By Cheryl Kravitz

If you are very lucky, there are times you meet a person who will have lasting impact on your life. The encounter might take a few minutes, a few hours, or, if you are fortunate, could last over the course of many years. Dr. Hester Turner is one of those people for me, and, I would guess, thousands of others. She served as Camp Fire’s national Executive Director from 1966 until 1979. This past January she celebrated her 100th birthday.

She lives in an apartment with an outstanding view of the East River, “or it was until they started building,” she quips. The inside of the apartment is filled with memories, images that vie with the sights outside.

There are dozens of photos of her family, awards from organizations across the country, and in a place of prominence in her office, a rendering of her work at Camp Fire, her lovely face at the center.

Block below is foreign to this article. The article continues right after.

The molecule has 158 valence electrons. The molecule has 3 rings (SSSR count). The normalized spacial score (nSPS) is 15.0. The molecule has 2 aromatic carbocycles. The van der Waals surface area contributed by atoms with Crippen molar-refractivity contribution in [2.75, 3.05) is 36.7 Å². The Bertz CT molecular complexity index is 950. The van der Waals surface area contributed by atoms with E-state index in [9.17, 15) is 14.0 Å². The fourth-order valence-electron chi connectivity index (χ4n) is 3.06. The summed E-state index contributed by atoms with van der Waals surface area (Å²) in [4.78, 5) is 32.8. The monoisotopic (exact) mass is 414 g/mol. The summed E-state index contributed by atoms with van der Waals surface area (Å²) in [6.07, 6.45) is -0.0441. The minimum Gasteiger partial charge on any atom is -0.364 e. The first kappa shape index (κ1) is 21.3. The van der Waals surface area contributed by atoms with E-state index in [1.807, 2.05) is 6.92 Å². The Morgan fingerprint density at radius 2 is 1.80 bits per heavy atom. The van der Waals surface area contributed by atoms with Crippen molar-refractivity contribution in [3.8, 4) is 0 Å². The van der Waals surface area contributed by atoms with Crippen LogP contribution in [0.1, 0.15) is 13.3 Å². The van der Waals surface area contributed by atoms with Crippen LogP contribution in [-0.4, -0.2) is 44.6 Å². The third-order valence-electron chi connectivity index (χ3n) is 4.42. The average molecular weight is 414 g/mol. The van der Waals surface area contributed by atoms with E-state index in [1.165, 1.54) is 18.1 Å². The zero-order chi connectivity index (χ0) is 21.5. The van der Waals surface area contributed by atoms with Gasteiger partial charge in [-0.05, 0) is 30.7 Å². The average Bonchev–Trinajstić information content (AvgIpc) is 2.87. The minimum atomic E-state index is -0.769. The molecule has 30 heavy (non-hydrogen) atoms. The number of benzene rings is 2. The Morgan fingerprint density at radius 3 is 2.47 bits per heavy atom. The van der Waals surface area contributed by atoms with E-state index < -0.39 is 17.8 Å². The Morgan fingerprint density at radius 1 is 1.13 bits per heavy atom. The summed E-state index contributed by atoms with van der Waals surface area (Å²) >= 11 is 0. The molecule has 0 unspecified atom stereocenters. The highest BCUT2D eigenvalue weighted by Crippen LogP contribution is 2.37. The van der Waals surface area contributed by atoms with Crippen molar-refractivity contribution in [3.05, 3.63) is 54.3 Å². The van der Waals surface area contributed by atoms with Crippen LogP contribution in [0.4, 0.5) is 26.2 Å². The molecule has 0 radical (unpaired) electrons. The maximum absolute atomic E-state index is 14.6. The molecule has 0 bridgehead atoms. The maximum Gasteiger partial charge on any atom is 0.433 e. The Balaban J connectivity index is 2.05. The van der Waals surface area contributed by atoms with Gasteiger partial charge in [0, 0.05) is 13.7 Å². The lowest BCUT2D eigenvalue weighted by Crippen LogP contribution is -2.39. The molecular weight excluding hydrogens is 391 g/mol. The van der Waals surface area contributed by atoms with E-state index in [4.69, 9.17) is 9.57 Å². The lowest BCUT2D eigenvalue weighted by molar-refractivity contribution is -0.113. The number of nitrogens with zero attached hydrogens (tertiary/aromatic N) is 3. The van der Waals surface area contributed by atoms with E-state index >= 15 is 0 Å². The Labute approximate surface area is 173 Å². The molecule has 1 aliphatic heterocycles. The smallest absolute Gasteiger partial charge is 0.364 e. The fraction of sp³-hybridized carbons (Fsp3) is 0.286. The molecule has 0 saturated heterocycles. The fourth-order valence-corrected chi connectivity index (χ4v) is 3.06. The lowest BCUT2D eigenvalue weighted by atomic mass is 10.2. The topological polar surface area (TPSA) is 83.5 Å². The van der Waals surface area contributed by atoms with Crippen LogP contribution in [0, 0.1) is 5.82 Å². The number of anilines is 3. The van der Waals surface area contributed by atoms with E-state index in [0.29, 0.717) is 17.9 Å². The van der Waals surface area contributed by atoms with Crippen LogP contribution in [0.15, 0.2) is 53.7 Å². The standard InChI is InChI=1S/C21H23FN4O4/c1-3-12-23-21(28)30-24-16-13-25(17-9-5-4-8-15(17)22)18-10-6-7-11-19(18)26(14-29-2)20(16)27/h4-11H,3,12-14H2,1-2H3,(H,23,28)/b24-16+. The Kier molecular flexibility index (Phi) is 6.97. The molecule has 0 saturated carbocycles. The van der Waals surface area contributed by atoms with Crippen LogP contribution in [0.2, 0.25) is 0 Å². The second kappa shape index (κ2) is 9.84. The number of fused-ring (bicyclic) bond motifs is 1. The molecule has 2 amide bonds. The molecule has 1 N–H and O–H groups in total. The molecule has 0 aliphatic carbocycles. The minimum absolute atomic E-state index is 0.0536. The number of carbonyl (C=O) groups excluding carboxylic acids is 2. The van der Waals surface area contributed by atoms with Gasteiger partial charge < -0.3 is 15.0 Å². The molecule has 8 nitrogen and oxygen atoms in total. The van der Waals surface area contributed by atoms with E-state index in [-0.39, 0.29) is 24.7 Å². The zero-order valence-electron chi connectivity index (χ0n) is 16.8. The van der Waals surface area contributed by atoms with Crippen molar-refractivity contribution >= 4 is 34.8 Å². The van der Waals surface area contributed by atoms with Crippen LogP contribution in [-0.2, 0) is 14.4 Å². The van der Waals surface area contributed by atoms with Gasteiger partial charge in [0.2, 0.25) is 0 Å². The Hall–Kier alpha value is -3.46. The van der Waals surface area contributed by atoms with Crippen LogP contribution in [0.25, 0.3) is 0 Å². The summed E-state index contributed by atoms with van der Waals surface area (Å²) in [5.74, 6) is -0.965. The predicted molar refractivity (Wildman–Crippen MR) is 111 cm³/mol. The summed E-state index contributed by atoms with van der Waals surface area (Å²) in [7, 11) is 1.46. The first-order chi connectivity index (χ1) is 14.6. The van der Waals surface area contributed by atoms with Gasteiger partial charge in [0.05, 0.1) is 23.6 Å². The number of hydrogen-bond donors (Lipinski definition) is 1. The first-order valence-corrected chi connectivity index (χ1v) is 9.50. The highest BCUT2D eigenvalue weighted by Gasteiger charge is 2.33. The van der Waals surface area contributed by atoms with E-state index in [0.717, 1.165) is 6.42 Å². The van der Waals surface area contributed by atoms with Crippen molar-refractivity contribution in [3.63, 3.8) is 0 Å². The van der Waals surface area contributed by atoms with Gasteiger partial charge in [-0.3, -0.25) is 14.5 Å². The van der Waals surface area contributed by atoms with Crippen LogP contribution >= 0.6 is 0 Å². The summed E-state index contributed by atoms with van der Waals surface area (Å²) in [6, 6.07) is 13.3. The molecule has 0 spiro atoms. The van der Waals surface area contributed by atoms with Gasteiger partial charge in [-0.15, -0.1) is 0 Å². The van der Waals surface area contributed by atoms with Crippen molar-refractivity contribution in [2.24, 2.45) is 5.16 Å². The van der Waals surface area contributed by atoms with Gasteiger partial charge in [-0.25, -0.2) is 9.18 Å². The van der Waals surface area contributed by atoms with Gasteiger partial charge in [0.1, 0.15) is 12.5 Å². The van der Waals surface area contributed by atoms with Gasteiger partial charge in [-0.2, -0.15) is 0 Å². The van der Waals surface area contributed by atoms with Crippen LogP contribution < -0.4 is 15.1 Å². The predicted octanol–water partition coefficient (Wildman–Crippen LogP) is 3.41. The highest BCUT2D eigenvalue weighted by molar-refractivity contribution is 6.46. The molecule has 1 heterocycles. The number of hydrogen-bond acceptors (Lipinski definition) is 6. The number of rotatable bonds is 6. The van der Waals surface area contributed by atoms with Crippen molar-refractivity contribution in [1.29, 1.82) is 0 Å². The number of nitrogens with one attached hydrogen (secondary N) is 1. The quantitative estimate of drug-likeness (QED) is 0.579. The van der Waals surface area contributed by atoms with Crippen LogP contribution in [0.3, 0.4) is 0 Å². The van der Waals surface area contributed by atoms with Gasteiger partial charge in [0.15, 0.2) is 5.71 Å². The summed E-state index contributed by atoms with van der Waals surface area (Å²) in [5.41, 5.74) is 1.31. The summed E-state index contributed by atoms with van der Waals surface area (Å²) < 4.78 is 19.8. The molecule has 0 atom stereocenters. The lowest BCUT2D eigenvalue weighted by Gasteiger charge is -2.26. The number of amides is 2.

Her memory is crystal clear. Her reflective eyes tell the story of her triumphs and challenges. She stays in New York, because, as she has said in the past, “I can stick my hand out and get a cab” to plays, operas, ballets and lectures. She is a celebrity in her building, stopped as she goes to the elevator and downstairs to fetch her mail. Everyone smiles when they see her.

Dr. Hester Turner
Dr. Hester Turner

Dr. Turner was a force to behold from the time she was a child. Her beloved mother died when she was two. She remembers a terrible flood in San Antonio when she was four years old. “We had 17 inches of rain. When my father insisted we evacuate, I put on my best dress. We shoveled our way out through the basement.”

She credits her father with the resiliency she shows on a daily basis. “From the time I was little, he would always tell me I could be anything I want to be. He knew I could do it.”

At a time when women held back in many ways, Dr. Turner went to law school at the University of Arizona She says she decided to go to law school because a less than competent lawyer had helped her aunt with a probate matter, and she thought, “I can do better.”